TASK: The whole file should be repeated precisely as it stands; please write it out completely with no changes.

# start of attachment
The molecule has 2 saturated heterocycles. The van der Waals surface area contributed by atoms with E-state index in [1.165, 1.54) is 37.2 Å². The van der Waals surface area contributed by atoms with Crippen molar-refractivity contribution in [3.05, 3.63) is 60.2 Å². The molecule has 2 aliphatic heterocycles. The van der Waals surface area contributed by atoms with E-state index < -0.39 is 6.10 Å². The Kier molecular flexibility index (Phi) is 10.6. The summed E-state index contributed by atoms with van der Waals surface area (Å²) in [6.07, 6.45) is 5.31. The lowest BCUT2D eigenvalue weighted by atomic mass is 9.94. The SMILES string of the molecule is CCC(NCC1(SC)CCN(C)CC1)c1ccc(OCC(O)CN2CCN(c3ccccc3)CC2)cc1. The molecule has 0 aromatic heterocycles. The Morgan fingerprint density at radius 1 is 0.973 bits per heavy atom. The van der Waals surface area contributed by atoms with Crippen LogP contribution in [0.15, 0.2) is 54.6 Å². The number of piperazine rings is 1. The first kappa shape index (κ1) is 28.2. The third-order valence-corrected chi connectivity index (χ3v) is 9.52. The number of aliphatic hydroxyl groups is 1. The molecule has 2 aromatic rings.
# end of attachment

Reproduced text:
The molecule has 2 saturated heterocycles. The van der Waals surface area contributed by atoms with E-state index in [1.165, 1.54) is 37.2 Å². The van der Waals surface area contributed by atoms with Crippen molar-refractivity contribution in [3.05, 3.63) is 60.2 Å². The molecule has 2 aliphatic heterocycles. The van der Waals surface area contributed by atoms with E-state index < -0.39 is 6.10 Å². The Kier molecular flexibility index (Phi) is 10.6. The summed E-state index contributed by atoms with van der Waals surface area (Å²) in [6.07, 6.45) is 5.31. The lowest BCUT2D eigenvalue weighted by atomic mass is 9.94. The SMILES string of the molecule is CCC(NCC1(SC)CCN(C)CC1)c1ccc(OCC(O)CN2CCN(c3ccccc3)CC2)cc1. The molecule has 0 aromatic heterocycles. The Morgan fingerprint density at radius 1 is 0.973 bits per heavy atom. The van der Waals surface area contributed by atoms with Crippen LogP contribution in [0.15, 0.2) is 54.6 Å². The number of piperazine rings is 1. The first kappa shape index (κ1) is 28.2. The third-order valence-corrected chi connectivity index (χ3v) is 9.52. The number of aliphatic hydroxyl groups is 1. The molecule has 2 aromatic rings.